By Vivian Sequera and Brian Ellsworth
CARACAS (Reuters) – Venezuela’s power supply remained patchy on Friday after the worst blackout in decades paralysed most of the country, exacerbating hardship for millions of people already suffering from hyperinflation and widespread shortages of basic goods.
Power went out across the recession-stricken country on Thursday afternoon due to a problem at Venezuela’s main hydroelectric plant, the government said, calling the event an act of “sabotage” by ideological adversaries.
Power returned to some parts of the capital of Caracas during the afternoon but quickly cut out again, according to witnesses and local media, threatening to extend what is already the longest blackout under 20 years of socialist leadership.
Neither Socialist Party officials nor state power company Corpoelec have provided further updates on the situation.
Opposition leader Juan Guaido, who most Western nations recognise as Venezuela’s legitimate head of state, criticized the government for bungling the country’s energy supply and said Maduro was the one sabotaging the nation.
“Sabotage is stealing money from Venezuelans. Sabotage is burning food and medicine. Sabotage is stealing elections,” Guaido said on Twitter.
Humanitarian aid trucks went up in flames last month when Maduro deployed troops at the Colombian border to prevent the opposition from bringing in relief supplies.
Despite international outcry at Maduro’s decision to turn back the aid convoy, Elliott Abrams, U.S. President Donald Trump’s special representative for Venezuela, on Friday ruled out the use of force to deliver humanitarian assistance.
Washington, which has led calls for Maduro to step down, pledged on Thursday to “expand the net” of sanctions against Venezuela, including more foreign banks providing financing to the government.
The United States in January levied crippling oil industry sanctions meant to starve Maduro’s government of revenue.
China, which together with Moscow backs Maduro, issued a stern warning on Friday to Western nations about the risks in imposing sanctions and interfering in Venezuela.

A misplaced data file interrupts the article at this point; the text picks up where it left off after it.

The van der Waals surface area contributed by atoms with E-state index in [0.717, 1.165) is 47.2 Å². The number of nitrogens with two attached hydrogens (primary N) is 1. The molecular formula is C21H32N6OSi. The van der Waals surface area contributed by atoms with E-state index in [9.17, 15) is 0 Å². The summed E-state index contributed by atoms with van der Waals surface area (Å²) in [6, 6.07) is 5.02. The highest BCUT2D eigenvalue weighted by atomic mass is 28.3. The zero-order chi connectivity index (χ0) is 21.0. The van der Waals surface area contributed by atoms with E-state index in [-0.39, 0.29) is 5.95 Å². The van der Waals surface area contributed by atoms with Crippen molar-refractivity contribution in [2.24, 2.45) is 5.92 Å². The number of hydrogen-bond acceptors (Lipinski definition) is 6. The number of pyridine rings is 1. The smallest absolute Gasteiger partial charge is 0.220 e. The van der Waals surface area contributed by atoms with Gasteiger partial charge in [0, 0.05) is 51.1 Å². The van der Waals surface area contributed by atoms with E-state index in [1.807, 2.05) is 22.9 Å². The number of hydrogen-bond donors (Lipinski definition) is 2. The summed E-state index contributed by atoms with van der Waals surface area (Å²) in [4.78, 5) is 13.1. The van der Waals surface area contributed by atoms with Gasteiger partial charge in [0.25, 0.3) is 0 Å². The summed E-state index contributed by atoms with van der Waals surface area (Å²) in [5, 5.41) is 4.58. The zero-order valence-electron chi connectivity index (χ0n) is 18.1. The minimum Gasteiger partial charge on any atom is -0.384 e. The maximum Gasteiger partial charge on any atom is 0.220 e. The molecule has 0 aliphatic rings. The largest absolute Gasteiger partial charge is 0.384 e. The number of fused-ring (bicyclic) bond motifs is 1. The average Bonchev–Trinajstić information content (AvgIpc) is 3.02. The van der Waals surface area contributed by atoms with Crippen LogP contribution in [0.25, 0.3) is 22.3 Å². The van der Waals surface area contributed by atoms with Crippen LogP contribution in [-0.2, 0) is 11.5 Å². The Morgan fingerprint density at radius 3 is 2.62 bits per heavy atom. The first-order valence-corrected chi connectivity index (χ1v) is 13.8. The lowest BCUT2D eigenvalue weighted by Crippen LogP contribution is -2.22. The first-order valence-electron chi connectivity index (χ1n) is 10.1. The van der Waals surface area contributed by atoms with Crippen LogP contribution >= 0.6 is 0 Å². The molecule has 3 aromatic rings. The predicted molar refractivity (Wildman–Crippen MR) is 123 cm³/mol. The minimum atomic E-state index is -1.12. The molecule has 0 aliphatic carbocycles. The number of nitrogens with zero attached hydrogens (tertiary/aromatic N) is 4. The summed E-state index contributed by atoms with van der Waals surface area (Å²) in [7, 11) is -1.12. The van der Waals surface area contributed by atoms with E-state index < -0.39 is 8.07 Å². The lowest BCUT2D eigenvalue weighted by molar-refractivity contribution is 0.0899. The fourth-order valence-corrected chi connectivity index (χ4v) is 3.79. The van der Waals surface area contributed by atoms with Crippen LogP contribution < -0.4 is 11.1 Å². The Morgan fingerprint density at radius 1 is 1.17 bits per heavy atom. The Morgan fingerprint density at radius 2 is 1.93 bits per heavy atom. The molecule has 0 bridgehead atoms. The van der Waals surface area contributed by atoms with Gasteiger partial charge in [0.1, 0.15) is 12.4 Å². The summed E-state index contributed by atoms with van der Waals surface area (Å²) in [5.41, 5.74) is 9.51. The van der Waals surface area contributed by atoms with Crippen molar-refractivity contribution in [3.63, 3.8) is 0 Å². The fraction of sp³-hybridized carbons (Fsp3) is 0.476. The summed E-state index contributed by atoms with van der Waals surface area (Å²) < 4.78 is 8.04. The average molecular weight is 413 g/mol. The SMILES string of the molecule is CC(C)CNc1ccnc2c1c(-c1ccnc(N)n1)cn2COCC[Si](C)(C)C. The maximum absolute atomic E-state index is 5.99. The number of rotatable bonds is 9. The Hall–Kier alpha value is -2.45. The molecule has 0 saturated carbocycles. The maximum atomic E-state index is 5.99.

“External interference and sanctions will only exacerbate the tense situation,” said the Chinese government’s top diplomat, State Councillor Wang Yi. “There’s already enough of such lessons from history, and the same old disastrous road should not be followed.”
Adding to Venezuela’s economic woes, a World Bank arbitration tribunal ruled on Friday that Maduro’s government must pay ConocoPhillips more than $8 billion (£6.15 billion) for seizing the oil and gas company’s oil assets as part of a wave of nationalizations. Venezuela can still contest the award.
It was not immediately clear if the outage has affected oil operations in the OPEC nation. State oil company PDVSA did not respond to a request for comment.
In the upscale Caracas neighbourhood of Los Palos Grandes, several hundred people gathered for an opposition rally where Guaido spoke.
“Everyone is hoping that with Guaido, the country will go back to being normal,” said Yamila Oliveros, a 53-year-old architect. “That’s all a person wants, to live normally. That when I open the tap, water comes out. That when I flip the light switch, the lights come on.”
The opposition has set protests for Saturday in the capital as it seeks to maintain pressure on Maduro to step down.
Venezuela has become mired in a major political crisis since Guaido declared himself the president in January and denounced Maduro as an usurper.
Maduro says Guaido is a “puppet” of Washington and dismisses his claim to the presidency as an effort by the Trump administration to control Venezuela’s oil wealth.
Maduro, who was re-elected last year in a vote widely viewed as fraudulent, blames Venezuela’s economic crisis on a U.S.-backed campaign to wreck the economy and force him from power. Maduro has consistently attributed major power outages to sabotage by opposition adversaries, without providing evidence.
Government officials on Thursday said the massive Guri dam was damaged by a cyber attack, and initially said power would return within three hours. They have not updated their timetable.
“We will once again defeat this electrical sabotage. We are going to recover this important service for the population,” Vice President Delcy Rodriguez said in comments broadcast over state television.
Thermoelectric plants, which are meant to back up the hydroelectric dam, are operating well below capacity, said Miguel Lara, an electrical engineer who formerly ran a state agency that oversaw the national power grid.
Some 3.4 million migrants and refugees have left Venezuela amid the crisis, according to the United Nations.
The U.N. refugee agency said on Friday that Venezuelans lodged nearly one-quarter of a million asylum applications in 2018 alone, double that of the previous year.
Maduro’s critics say his government has mismanaged the power sector since late socialist leader Hugo Chavez nationalized it in 2007 while setting aside billions of dollars for power projects that were swallowed by corruption.
Venezuela suffered major blackouts in 2008 and 2013 that affected significant parts of the country, but they were resolved in less than six hours.
Local power outages continue to be chronic, particularly in the sweltering western state of Zulia where residents complain of days without power or with limited electricity and voltage fluctuations that damage appliances.
(Reporting by Vivian Sequera, Brian Ellsworth and Corina Pons; Editing by Daniel Flynn and Alistair Bell)